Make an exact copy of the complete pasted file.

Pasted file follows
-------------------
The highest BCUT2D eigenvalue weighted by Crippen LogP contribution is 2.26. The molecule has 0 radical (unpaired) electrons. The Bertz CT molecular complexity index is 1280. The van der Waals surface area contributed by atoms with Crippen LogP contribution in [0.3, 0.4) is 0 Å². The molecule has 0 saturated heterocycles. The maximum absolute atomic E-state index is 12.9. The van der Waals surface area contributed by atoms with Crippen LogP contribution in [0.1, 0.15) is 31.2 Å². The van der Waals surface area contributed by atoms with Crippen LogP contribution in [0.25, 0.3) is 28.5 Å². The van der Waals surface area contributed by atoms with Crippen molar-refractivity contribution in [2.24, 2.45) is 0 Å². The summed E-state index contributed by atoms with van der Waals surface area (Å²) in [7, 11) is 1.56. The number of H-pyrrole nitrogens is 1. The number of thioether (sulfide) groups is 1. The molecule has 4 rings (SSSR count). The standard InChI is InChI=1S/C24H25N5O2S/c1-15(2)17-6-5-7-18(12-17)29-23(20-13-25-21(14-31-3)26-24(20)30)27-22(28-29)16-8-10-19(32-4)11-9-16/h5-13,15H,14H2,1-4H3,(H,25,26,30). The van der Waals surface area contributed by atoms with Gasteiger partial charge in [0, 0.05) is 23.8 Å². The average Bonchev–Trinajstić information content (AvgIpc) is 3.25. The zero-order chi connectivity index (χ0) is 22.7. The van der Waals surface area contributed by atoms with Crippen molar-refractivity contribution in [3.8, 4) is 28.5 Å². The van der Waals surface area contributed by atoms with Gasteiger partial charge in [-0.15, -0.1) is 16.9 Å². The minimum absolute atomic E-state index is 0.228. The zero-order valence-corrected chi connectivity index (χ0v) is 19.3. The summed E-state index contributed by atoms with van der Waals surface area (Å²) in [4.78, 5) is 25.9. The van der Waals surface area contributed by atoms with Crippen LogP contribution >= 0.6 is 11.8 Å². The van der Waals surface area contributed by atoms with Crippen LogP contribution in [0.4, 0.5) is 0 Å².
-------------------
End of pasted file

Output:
The highest BCUT2D eigenvalue weighted by Crippen LogP contribution is 2.26. The molecule has 0 radical (unpaired) electrons. The Bertz CT molecular complexity index is 1280. The van der Waals surface area contributed by atoms with Crippen LogP contribution in [0.3, 0.4) is 0 Å². The molecule has 0 saturated heterocycles. The maximum absolute atomic E-state index is 12.9. The van der Waals surface area contributed by atoms with Crippen LogP contribution in [0.1, 0.15) is 31.2 Å². The van der Waals surface area contributed by atoms with Crippen LogP contribution in [0.25, 0.3) is 28.5 Å². The van der Waals surface area contributed by atoms with Crippen molar-refractivity contribution in [2.24, 2.45) is 0 Å². The summed E-state index contributed by atoms with van der Waals surface area (Å²) in [7, 11) is 1.56. The number of H-pyrrole nitrogens is 1. The number of thioether (sulfide) groups is 1. The molecule has 4 rings (SSSR count). The standard InChI is InChI=1S/C24H25N5O2S/c1-15(2)17-6-5-7-18(12-17)29-23(20-13-25-21(14-31-3)26-24(20)30)27-22(28-29)16-8-10-19(32-4)11-9-16/h5-13,15H,14H2,1-4H3,(H,25,26,30). The van der Waals surface area contributed by atoms with Gasteiger partial charge in [0, 0.05) is 23.8 Å². The average Bonchev–Trinajstić information content (AvgIpc) is 3.25. The zero-order chi connectivity index (χ0) is 22.7. The van der Waals surface area contributed by atoms with Crippen molar-refractivity contribution in [3.8, 4) is 28.5 Å². The van der Waals surface area contributed by atoms with Gasteiger partial charge in [-0.15, -0.1) is 16.9 Å². The minimum absolute atomic E-state index is 0.228. The zero-order valence-corrected chi connectivity index (χ0v) is 19.3. The summed E-state index contributed by atoms with van der Waals surface area (Å²) in [4.78, 5) is 25.9. The van der Waals surface area contributed by atoms with Crippen LogP contribution >= 0.6 is 11.8 Å². The van der Waals surface area contributed by atoms with Crippen LogP contribution in [0.4, 0.5) is 0 Å².